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The Subconscious Power of Numbers in Car Sales


The Subconscious Power of Numbers in Car Sales

Our brains opt for the path of least resistance and make over ninety per cent of our decisions at a subconscious level. So, to get your message across effectively, it's essential to keep it simple. The simpler, the better. This way, even a half-asleep brain can understand it without having to do any mental acrobatics.


Our brains are also quite susceptible. They tend to believe the first thing they hear as absolute truth until they have a reason to question it or enough time to think it through properly.


That's where numbers come into play. They help us understand value and make comparisons. But do you know how our brains process numbers? What kind of emotions do they evoke?


Let's consider a simple example. Imagine you state, "89% of customers recommend us (or the car)" versus "79% of customers recommend us." At first glance, the difference may not seem that significant, but your half-asleep brain will react differently to them.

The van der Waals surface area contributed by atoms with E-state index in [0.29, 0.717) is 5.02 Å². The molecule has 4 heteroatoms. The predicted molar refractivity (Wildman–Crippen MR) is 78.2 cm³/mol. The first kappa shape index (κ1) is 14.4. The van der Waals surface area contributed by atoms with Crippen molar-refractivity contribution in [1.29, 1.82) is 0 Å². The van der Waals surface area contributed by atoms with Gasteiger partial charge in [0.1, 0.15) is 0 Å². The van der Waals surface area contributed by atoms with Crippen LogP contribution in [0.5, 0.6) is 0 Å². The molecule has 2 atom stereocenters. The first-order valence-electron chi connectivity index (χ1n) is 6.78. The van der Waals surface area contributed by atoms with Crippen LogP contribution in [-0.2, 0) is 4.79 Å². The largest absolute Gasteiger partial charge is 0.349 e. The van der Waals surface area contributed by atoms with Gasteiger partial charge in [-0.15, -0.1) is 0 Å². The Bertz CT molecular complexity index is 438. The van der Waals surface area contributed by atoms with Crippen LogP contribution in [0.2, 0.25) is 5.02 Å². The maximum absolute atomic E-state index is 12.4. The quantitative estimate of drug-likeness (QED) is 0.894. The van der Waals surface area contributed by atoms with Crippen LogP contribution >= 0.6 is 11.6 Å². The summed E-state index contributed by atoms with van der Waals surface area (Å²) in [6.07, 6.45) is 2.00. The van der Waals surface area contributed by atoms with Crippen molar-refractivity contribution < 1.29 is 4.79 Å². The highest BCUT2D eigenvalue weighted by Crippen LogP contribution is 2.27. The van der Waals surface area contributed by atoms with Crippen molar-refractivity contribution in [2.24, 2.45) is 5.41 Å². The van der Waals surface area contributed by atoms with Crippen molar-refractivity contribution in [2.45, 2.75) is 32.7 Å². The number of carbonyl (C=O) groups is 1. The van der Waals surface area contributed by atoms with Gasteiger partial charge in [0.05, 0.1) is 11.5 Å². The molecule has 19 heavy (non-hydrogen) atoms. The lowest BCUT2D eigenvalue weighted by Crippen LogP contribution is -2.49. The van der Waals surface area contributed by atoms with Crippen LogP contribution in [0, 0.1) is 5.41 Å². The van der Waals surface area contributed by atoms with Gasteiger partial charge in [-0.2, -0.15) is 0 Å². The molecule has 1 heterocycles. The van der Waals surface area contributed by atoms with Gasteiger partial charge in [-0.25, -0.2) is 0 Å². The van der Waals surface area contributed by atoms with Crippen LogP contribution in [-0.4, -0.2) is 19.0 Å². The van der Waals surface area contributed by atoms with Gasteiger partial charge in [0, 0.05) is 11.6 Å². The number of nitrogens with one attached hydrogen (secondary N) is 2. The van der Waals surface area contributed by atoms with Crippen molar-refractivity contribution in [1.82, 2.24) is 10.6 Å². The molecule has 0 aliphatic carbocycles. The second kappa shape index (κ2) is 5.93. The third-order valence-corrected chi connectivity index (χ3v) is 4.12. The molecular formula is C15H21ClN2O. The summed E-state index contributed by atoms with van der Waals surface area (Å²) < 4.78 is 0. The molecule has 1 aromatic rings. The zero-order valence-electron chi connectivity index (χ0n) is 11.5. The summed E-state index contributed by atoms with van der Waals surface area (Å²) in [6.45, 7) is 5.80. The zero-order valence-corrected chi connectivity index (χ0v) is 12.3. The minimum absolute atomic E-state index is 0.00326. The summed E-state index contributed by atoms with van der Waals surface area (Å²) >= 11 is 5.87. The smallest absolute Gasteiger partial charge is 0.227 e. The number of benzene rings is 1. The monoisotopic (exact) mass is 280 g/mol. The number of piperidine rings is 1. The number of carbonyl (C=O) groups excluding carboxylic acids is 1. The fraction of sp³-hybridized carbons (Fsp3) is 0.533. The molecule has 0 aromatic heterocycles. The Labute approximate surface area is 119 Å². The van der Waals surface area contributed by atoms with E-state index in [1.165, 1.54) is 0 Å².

The first one, close to 90%, feels solid and almost perfect. Your brain perceives it as "pretty flawless."


On the other hand, the second number is interpreted as rather disappointing. Even if you round it up to 80%, it still carries a hint of failure and will likely make your brain grumble.


But with a little bit of tweaking, you can turn things around. Saying "Four out of five customers" will sound much more appealing to the subconscious mind than "78% of customers."


As the numbers decrease, the impact becomes even more noticeable. "The majority of customers" sounds far more reassuring than "65% of them." And "over half" is far easier to grasp than "55%."


We're not trying to deceive anyone. It's still the same number. However, the first example in each case will have a much stronger impact on conversion rates than the second one.


It's also important to be cautious with outdated claims of past glory. If your sign proudly declares you were "The Best Of Something Or Other" in 2016, 2017, and 2018, alarm bells start ringing in your brain. It wonders, "What on earth happened in the last five years? Did everything go downhill?" In this case, it'd be better to say, "The Best Three Years In A Row."


So, take a careful look at the numbers you're using. Consider whether each number sounds better as a positive or negative percentage, a fraction, or a descriptive phrase. Portray them in a positive way instead of making the brain break into a sweat!

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